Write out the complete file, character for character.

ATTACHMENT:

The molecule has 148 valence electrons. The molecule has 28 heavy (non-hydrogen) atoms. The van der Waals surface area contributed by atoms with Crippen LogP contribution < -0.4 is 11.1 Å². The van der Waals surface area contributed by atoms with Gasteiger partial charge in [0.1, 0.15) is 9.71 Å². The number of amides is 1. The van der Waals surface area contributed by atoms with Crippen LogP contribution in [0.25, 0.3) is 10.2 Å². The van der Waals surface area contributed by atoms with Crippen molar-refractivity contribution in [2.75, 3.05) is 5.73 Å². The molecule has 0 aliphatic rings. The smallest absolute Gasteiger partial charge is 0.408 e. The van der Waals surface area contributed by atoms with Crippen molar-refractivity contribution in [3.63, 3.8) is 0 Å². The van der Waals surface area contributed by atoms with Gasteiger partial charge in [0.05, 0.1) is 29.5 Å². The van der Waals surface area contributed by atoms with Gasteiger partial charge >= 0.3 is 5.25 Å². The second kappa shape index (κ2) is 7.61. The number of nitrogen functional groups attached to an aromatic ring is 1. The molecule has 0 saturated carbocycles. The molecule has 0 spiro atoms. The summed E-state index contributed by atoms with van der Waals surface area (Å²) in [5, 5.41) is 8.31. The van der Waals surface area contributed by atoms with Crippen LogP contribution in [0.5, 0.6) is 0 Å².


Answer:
The molecule has 148 valence electrons. The molecule has 28 heavy (non-hydrogen) atoms. The van der Waals surface area contributed by atoms with Crippen LogP contribution < -0.4 is 11.1 Å². The van der Waals surface area contributed by atoms with Gasteiger partial charge in [0.1, 0.15) is 9.71 Å². The number of amides is 1. The van der Waals surface area contributed by atoms with Crippen LogP contribution in [0.25, 0.3) is 10.2 Å². The van der Waals surface area contributed by atoms with Crippen molar-refractivity contribution in [2.75, 3.05) is 5.73 Å². The molecule has 0 aliphatic rings. The smallest absolute Gasteiger partial charge is 0.408 e. The van der Waals surface area contributed by atoms with Crippen molar-refractivity contribution in [3.63, 3.8) is 0 Å². The van der Waals surface area contributed by atoms with Gasteiger partial charge in [0.05, 0.1) is 29.5 Å². The van der Waals surface area contributed by atoms with Gasteiger partial charge >= 0.3 is 5.25 Å². The second kappa shape index (κ2) is 7.61. The number of nitrogen functional groups attached to an aromatic ring is 1. The molecule has 0 saturated carbocycles. The molecule has 0 spiro atoms. The summed E-state index contributed by atoms with van der Waals surface area (Å²) in [5, 5.41) is 8.31. The van der Waals surface area contributed by atoms with Crippen LogP contribution in [0.5, 0.6) is 0 Å².